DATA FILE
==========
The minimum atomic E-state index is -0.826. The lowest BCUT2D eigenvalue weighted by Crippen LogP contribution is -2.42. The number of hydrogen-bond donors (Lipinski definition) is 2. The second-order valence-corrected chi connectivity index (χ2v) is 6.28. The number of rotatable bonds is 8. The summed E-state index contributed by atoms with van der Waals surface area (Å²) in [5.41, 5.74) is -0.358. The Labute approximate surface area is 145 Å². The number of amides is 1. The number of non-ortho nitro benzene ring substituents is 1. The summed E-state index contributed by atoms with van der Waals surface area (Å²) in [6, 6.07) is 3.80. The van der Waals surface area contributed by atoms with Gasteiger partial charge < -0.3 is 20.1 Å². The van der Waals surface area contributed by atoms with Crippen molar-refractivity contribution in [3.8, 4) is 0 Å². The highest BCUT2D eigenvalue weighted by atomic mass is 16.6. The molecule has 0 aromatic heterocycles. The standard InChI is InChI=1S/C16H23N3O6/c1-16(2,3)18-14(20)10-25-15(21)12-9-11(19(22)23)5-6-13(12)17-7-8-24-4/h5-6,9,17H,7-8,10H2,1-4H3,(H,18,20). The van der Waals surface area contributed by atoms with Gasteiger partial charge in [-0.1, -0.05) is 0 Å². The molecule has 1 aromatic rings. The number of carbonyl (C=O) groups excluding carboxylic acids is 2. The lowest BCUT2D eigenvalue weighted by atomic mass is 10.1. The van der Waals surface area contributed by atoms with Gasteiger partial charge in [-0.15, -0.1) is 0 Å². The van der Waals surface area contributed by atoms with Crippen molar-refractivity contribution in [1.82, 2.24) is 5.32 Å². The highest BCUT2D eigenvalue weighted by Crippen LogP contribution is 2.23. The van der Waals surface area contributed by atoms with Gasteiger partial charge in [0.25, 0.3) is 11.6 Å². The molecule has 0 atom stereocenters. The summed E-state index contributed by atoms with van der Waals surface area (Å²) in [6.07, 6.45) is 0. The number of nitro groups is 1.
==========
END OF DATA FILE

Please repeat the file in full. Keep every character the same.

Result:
The minimum atomic E-state index is -0.826. The lowest BCUT2D eigenvalue weighted by Crippen LogP contribution is -2.42. The number of hydrogen-bond donors (Lipinski definition) is 2. The second-order valence-corrected chi connectivity index (χ2v) is 6.28. The number of rotatable bonds is 8. The summed E-state index contributed by atoms with van der Waals surface area (Å²) in [5.41, 5.74) is -0.358. The Labute approximate surface area is 145 Å². The number of amides is 1. The number of non-ortho nitro benzene ring substituents is 1. The summed E-state index contributed by atoms with van der Waals surface area (Å²) in [6, 6.07) is 3.80. The van der Waals surface area contributed by atoms with Gasteiger partial charge < -0.3 is 20.1 Å². The van der Waals surface area contributed by atoms with Crippen molar-refractivity contribution in [3.8, 4) is 0 Å². The highest BCUT2D eigenvalue weighted by atomic mass is 16.6. The molecule has 0 aromatic heterocycles. The standard InChI is InChI=1S/C16H23N3O6/c1-16(2,3)18-14(20)10-25-15(21)12-9-11(19(22)23)5-6-13(12)17-7-8-24-4/h5-6,9,17H,7-8,10H2,1-4H3,(H,18,20). The van der Waals surface area contributed by atoms with Gasteiger partial charge in [-0.1, -0.05) is 0 Å². The molecule has 1 aromatic rings. The number of carbonyl (C=O) groups excluding carboxylic acids is 2. The lowest BCUT2D eigenvalue weighted by atomic mass is 10.1. The van der Waals surface area contributed by atoms with Gasteiger partial charge in [-0.15, -0.1) is 0 Å². The van der Waals surface area contributed by atoms with Crippen molar-refractivity contribution in [1.82, 2.24) is 5.32 Å². The highest BCUT2D eigenvalue weighted by Crippen LogP contribution is 2.23. The van der Waals surface area contributed by atoms with Gasteiger partial charge in [0.25, 0.3) is 11.6 Å². The molecule has 0 atom stereocenters. The summed E-state index contributed by atoms with van der Waals surface area (Å²) in [6.07, 6.45) is 0. The number of nitro groups is 1.